Not all design that challenges our assumptions is bad, it can be advancing new assumptions, or challenging stale cultural ideals. One such notion is that of the treatment of mental health. Whereas once all those with any mental issues were hidden away in institutions, today there is a blend of talk and pharmacological therapies for those struggling with such issues. One approach on the talking side of therapy is that, in many cases, the mental health of an individual only becomes problematic when there develops a significant discrepancy between internalized assumptions and the outside world. Based on this approach, one can best help mental health concerns by breaking down assumptions as to help re-align them [clearly not all mental health issues can be addressed in this manner, but this is only one approach]. The mental health clinic designed by Nendo in Tokyo has built this philosophy, physically. This clinic provides "standard consultations with a psychiatrist, corporate consulting and support for patients returning to the workplace."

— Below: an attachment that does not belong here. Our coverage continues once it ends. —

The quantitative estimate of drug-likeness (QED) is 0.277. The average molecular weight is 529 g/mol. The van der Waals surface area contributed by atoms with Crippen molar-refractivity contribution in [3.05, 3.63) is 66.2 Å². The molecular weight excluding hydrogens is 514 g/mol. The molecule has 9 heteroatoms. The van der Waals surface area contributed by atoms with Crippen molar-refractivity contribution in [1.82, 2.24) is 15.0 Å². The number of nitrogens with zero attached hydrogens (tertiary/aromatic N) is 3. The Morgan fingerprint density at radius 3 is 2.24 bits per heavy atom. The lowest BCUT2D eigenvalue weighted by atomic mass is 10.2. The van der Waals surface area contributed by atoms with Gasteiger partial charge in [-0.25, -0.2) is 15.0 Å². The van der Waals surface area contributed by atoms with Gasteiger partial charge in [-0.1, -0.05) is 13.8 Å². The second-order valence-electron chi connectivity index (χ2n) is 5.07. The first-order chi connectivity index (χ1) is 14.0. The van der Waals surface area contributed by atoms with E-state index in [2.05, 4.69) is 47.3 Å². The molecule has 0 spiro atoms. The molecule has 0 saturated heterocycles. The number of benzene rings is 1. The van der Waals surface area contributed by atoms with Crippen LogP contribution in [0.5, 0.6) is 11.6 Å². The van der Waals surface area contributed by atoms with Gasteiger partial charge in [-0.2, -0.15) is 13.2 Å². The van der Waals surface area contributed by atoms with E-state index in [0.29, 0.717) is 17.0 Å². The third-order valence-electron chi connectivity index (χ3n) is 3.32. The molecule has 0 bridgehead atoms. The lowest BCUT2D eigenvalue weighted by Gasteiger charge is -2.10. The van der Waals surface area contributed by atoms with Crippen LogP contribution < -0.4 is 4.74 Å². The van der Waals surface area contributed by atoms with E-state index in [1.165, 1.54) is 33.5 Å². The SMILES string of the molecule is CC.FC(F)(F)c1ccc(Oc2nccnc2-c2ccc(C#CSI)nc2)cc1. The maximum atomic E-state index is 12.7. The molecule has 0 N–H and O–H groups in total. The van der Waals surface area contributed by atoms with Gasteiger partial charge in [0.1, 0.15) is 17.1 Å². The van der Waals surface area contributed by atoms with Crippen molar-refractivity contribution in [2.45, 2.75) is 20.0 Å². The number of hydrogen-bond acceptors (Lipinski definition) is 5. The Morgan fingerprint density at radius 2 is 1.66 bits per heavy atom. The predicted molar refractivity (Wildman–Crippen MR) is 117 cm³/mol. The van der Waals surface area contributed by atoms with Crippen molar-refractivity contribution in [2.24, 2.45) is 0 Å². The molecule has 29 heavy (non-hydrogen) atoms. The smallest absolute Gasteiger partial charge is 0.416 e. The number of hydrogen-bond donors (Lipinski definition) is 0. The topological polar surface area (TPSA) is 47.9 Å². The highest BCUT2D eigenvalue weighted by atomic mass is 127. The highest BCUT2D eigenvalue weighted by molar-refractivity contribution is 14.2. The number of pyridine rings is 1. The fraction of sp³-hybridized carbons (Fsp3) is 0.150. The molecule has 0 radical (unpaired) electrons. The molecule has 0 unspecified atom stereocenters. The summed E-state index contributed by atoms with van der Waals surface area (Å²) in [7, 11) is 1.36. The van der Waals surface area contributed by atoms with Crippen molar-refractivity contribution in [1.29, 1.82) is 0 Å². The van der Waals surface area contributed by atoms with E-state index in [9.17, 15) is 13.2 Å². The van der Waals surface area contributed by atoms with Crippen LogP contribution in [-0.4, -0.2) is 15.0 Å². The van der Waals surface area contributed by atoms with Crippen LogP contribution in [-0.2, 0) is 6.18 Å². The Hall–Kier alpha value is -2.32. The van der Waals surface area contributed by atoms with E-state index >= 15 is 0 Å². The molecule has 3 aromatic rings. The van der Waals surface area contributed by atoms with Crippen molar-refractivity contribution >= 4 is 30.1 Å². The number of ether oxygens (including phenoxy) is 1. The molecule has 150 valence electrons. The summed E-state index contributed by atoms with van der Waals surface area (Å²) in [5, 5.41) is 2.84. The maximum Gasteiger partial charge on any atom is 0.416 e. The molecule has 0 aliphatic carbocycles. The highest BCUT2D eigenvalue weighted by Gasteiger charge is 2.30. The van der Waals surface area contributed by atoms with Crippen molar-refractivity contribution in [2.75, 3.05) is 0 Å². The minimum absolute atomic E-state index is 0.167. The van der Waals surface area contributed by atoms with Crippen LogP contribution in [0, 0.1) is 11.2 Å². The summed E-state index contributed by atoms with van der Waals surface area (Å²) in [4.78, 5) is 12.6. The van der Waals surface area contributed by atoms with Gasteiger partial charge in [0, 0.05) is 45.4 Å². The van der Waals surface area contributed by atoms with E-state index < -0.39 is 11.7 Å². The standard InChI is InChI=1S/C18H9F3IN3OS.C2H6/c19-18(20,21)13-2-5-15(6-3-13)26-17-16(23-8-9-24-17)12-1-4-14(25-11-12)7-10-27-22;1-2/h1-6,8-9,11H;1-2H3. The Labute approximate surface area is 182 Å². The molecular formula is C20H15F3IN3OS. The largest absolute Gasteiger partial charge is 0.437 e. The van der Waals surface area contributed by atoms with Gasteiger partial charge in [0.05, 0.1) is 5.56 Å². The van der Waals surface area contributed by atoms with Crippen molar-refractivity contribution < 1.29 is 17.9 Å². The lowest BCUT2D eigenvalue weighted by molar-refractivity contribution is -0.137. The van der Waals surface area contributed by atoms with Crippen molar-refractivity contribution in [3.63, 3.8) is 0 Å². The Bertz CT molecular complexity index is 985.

There is considerable amounts of our life that are based on assumptions. Without basic assumptions (the sun sets and will rise again) our daily life would be much more challenging (we assume folks around us understand the language we share, and that clothing is appropriate and certain currency is valid...). These assumptions also apply to how we experience space: how doors open, how walls are solid, floors are flat. Poor design, however, can turn our assumptions against us and cause us to think ourselves inept, when in fact it is a failure of the design to match assumptions - or to apply to a different culture's assumptions. This phenomena is well explained in the wonderful book by D.A. Norman Design of Everyday Things.